Over the next 30 days, I’ll countdown the best stadiums in MLB–Turner Field included, since this is the last time I’ll ever get to rank it.

Rankings like this are inherently subjective.  I won’t try to give them a faux-objectivity by creating a point system like you’ll see in other rankings on other websites.  I also don’t rank peripheral factors like food, beer, and fan support.  I only care about the building and the location.  I’m ranking stadiums, not stadium experiences.

30. Tropicana Field (Tampa Bay Rays)

29. Oakland-Alameda County Coliseum  (Oakland Athletics)

28. Chase Field (Arizona Diamondbacks)

27. Rogers Centre (Toronto Blue Jays)

26. Miller Park (Milwaukee Brewers)

25. Turner Field (Atlanta Braves)

24. Guaranteed Rate Field (Chicago White Sox)

23. Progressive Field (Cleveland Indians)

The last entry on this list, Guaranteed Rate Field (formerly U.S. Cellular formerly Comiskey), carries the distinction as the last stadium to be constructed before Camden Yards changed the rules for building stadiums.  Progressive Field (formerly Jacobs Field) carries the opposite distinction–the first one to be built afterward, along with the Texas Rangers’ new stadium, then called The Ballpark at Arlington.  Camden opened in 1992–the Indians and Rangers opened theirs in 1994.  These two stadiums, even more so than the one in Baltimore, cemented the trend of retro-modern stadiums in MLB.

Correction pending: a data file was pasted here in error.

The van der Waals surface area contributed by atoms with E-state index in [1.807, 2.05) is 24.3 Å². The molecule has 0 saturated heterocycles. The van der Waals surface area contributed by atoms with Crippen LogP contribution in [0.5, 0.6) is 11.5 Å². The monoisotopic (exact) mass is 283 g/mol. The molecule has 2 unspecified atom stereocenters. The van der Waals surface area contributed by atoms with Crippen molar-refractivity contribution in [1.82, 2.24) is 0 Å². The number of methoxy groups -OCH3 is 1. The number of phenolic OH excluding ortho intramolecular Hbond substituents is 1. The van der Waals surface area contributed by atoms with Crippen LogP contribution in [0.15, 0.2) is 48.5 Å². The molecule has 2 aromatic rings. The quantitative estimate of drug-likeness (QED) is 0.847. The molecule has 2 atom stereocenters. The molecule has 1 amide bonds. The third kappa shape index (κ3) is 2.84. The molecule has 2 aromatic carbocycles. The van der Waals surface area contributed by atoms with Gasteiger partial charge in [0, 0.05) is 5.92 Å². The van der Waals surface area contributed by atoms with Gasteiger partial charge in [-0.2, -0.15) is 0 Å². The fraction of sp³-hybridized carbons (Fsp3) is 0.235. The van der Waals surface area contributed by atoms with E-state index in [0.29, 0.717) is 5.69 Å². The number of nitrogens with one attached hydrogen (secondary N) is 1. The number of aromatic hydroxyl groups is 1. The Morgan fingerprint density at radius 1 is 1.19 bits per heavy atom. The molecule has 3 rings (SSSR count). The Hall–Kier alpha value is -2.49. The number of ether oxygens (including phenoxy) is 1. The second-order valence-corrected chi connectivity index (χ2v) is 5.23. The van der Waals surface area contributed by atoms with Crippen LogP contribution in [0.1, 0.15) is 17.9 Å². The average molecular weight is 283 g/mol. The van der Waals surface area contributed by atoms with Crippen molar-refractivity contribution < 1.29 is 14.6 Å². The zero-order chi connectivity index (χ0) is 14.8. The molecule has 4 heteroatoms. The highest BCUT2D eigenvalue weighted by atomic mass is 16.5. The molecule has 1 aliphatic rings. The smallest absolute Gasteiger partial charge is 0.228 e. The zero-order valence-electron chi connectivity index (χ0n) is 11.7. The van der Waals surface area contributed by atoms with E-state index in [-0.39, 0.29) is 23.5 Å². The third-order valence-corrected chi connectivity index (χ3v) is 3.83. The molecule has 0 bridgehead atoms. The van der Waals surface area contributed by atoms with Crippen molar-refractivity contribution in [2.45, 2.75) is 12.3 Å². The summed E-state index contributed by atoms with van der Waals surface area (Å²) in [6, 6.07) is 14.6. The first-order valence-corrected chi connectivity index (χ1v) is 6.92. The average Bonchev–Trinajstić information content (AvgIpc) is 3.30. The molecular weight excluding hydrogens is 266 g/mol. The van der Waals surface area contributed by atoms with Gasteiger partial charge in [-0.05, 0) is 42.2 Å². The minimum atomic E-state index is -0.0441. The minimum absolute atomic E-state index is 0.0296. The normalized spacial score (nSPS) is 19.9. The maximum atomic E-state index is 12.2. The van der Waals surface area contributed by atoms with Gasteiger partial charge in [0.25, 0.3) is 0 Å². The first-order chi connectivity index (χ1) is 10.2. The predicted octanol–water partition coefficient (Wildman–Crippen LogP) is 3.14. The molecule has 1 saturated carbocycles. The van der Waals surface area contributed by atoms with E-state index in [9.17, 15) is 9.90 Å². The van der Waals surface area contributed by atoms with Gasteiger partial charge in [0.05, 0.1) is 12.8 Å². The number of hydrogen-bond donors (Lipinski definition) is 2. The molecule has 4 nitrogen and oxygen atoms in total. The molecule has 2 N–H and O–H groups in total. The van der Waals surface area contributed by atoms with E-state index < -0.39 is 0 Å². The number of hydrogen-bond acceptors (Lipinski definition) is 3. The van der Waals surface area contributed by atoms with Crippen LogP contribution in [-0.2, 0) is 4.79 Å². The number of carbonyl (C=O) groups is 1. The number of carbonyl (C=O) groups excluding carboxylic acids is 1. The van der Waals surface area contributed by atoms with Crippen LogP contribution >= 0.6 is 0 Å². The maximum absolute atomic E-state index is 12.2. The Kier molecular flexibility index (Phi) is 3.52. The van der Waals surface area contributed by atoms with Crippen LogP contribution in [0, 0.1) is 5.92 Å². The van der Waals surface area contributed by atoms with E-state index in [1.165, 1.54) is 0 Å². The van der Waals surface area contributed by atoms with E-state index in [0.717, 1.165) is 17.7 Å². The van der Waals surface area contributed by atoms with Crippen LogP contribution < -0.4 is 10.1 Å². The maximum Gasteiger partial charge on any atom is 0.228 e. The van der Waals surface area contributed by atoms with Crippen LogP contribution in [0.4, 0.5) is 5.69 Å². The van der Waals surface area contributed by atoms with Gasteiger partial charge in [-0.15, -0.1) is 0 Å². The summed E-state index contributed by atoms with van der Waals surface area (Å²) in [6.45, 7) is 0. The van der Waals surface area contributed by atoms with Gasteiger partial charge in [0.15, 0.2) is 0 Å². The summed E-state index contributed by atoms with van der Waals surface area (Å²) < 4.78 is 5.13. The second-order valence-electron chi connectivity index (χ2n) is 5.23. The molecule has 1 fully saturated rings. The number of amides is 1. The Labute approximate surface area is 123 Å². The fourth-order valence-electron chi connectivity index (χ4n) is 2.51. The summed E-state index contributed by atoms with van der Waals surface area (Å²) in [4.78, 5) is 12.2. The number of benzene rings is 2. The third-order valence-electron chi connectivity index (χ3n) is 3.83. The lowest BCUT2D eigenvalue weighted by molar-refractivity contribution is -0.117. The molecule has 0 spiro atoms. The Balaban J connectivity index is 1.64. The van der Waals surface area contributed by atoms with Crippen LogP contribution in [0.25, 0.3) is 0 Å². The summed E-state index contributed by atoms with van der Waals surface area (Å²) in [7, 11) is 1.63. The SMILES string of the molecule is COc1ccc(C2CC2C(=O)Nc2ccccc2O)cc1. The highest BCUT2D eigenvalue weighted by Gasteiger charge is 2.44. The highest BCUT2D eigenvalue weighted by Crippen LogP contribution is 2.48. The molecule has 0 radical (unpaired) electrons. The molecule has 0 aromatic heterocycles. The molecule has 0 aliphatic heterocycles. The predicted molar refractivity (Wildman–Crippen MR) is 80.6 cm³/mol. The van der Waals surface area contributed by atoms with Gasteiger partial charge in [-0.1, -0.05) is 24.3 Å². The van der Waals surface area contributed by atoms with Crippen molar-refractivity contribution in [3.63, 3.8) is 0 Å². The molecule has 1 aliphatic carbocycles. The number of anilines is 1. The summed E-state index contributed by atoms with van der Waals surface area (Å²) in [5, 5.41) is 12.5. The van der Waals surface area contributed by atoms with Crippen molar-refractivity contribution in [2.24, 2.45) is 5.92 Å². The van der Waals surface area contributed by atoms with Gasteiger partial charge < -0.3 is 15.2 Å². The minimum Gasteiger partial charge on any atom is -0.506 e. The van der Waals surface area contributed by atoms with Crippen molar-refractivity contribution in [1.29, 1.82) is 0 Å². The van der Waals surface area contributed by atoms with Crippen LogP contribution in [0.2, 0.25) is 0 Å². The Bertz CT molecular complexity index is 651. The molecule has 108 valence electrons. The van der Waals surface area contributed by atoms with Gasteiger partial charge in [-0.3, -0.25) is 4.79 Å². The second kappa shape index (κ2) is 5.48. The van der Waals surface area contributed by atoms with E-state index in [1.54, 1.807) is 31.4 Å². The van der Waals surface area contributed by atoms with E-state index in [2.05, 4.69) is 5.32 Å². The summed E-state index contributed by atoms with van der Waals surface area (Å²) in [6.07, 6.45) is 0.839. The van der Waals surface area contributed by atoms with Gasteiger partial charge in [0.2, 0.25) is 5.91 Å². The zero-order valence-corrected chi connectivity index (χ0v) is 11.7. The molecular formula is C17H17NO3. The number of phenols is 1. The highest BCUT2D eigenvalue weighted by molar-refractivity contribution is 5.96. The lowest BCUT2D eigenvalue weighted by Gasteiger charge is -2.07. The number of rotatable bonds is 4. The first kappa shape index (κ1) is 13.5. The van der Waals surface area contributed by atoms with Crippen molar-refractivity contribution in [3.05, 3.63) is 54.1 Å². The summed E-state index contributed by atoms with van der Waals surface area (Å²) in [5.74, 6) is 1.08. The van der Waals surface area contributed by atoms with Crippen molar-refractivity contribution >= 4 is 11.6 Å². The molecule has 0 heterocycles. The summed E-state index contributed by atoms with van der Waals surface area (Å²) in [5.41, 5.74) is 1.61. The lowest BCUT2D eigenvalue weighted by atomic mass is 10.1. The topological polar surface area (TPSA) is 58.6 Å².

After it’s construction, Jacobs Field was a massive success.  Most teams see attendance booms in the first year of a new stadium.  Many fade after one season.  The Indians sold out every game at their new stadium for 455 consecutive games from 1995-2001, a streak only recently broken by the Boston Red Sox.  Of course, the Indians had great teams in the late 1990’s, but the excitement of the new stadium helped fill the seats.  There were several seasons during their sellout streak where every ticket was purchased before the season began.